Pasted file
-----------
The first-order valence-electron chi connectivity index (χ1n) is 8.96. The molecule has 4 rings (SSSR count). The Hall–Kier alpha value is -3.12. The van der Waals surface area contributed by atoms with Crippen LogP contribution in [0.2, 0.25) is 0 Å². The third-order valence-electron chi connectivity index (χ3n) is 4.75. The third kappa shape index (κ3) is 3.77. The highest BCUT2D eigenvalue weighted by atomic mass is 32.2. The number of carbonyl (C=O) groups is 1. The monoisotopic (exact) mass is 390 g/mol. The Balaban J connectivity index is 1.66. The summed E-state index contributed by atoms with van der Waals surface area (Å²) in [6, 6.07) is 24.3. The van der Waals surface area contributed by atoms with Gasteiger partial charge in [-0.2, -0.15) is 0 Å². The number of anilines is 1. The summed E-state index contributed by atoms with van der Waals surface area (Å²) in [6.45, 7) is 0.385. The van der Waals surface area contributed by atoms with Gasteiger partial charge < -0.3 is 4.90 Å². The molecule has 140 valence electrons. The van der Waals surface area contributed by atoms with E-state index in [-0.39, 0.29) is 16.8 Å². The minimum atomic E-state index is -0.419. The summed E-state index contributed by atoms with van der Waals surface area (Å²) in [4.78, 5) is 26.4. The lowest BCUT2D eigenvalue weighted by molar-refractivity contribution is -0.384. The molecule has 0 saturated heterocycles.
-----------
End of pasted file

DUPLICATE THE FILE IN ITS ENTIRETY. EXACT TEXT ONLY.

The first-order valence-electron chi connectivity index (χ1n) is 8.96. The molecule has 4 rings (SSSR count). The Hall–Kier alpha value is -3.12. The van der Waals surface area contributed by atoms with Crippen LogP contribution in [0.2, 0.25) is 0 Å². The third-order valence-electron chi connectivity index (χ3n) is 4.75. The third kappa shape index (κ3) is 3.77. The highest BCUT2D eigenvalue weighted by atomic mass is 32.2. The number of carbonyl (C=O) groups is 1. The monoisotopic (exact) mass is 390 g/mol. The Balaban J connectivity index is 1.66. The summed E-state index contributed by atoms with van der Waals surface area (Å²) in [6, 6.07) is 24.3. The van der Waals surface area contributed by atoms with Gasteiger partial charge in [-0.2, -0.15) is 0 Å². The number of anilines is 1. The summed E-state index contributed by atoms with van der Waals surface area (Å²) in [6.45, 7) is 0.385. The van der Waals surface area contributed by atoms with Gasteiger partial charge < -0.3 is 4.90 Å². The molecule has 140 valence electrons. The van der Waals surface area contributed by atoms with E-state index in [-0.39, 0.29) is 16.8 Å². The minimum atomic E-state index is -0.419. The summed E-state index contributed by atoms with van der Waals surface area (Å²) in [4.78, 5) is 26.4. The lowest BCUT2D eigenvalue weighted by molar-refractivity contribution is -0.384. The molecule has 0 saturated heterocycles.